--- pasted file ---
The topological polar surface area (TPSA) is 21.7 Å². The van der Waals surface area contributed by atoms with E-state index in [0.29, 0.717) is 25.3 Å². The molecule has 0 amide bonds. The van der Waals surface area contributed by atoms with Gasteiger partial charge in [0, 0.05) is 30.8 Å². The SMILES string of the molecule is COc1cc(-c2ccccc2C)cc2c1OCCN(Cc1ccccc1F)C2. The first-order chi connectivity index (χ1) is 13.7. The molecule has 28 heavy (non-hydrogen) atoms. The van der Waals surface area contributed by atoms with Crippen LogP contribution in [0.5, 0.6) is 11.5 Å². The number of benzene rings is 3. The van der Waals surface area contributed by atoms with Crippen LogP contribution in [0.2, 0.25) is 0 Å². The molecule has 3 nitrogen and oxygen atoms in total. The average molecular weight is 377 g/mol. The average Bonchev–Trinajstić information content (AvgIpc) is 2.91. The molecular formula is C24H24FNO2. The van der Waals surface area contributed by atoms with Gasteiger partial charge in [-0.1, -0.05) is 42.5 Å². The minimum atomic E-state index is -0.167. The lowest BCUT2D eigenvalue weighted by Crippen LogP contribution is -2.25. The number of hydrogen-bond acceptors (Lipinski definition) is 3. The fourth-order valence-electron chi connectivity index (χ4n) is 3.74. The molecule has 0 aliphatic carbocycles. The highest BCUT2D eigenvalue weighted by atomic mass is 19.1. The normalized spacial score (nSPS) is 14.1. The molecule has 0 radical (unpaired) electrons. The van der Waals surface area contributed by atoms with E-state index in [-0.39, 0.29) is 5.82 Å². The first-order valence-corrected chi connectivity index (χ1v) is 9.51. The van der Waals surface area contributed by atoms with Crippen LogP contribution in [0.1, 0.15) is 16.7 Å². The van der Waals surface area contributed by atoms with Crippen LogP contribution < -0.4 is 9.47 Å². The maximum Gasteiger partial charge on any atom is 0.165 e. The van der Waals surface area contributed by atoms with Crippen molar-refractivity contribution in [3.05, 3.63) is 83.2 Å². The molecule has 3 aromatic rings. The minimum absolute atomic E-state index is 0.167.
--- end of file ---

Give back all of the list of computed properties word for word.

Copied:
The topological polar surface area (TPSA) is 21.7 Å². The van der Waals surface area contributed by atoms with E-state index in [0.29, 0.717) is 25.3 Å². The molecule has 0 amide bonds. The van der Waals surface area contributed by atoms with Gasteiger partial charge in [0, 0.05) is 30.8 Å². The SMILES string of the molecule is COc1cc(-c2ccccc2C)cc2c1OCCN(Cc1ccccc1F)C2. The first-order chi connectivity index (χ1) is 13.7. The molecule has 28 heavy (non-hydrogen) atoms. The van der Waals surface area contributed by atoms with Crippen LogP contribution in [0.5, 0.6) is 11.5 Å². The number of benzene rings is 3. The van der Waals surface area contributed by atoms with Crippen LogP contribution in [0.2, 0.25) is 0 Å². The molecule has 3 nitrogen and oxygen atoms in total. The average molecular weight is 377 g/mol. The average Bonchev–Trinajstić information content (AvgIpc) is 2.91. The molecular formula is C24H24FNO2. The van der Waals surface area contributed by atoms with Gasteiger partial charge in [-0.1, -0.05) is 42.5 Å². The minimum atomic E-state index is -0.167. The lowest BCUT2D eigenvalue weighted by Crippen LogP contribution is -2.25. The number of hydrogen-bond acceptors (Lipinski definition) is 3. The fourth-order valence-electron chi connectivity index (χ4n) is 3.74. The molecule has 0 aliphatic carbocycles. The highest BCUT2D eigenvalue weighted by atomic mass is 19.1. The normalized spacial score (nSPS) is 14.1. The molecule has 0 radical (unpaired) electrons. The van der Waals surface area contributed by atoms with E-state index in [-0.39, 0.29) is 5.82 Å². The first-order valence-corrected chi connectivity index (χ1v) is 9.51. The van der Waals surface area contributed by atoms with Crippen LogP contribution in [0.1, 0.15) is 16.7 Å². The van der Waals surface area contributed by atoms with Crippen LogP contribution < -0.4 is 9.47 Å². The maximum Gasteiger partial charge on any atom is 0.165 e. The van der Waals surface area contributed by atoms with Crippen molar-refractivity contribution in [3.05, 3.63) is 83.2 Å². The molecule has 3 aromatic rings. The minimum absolute atomic E-state index is 0.167.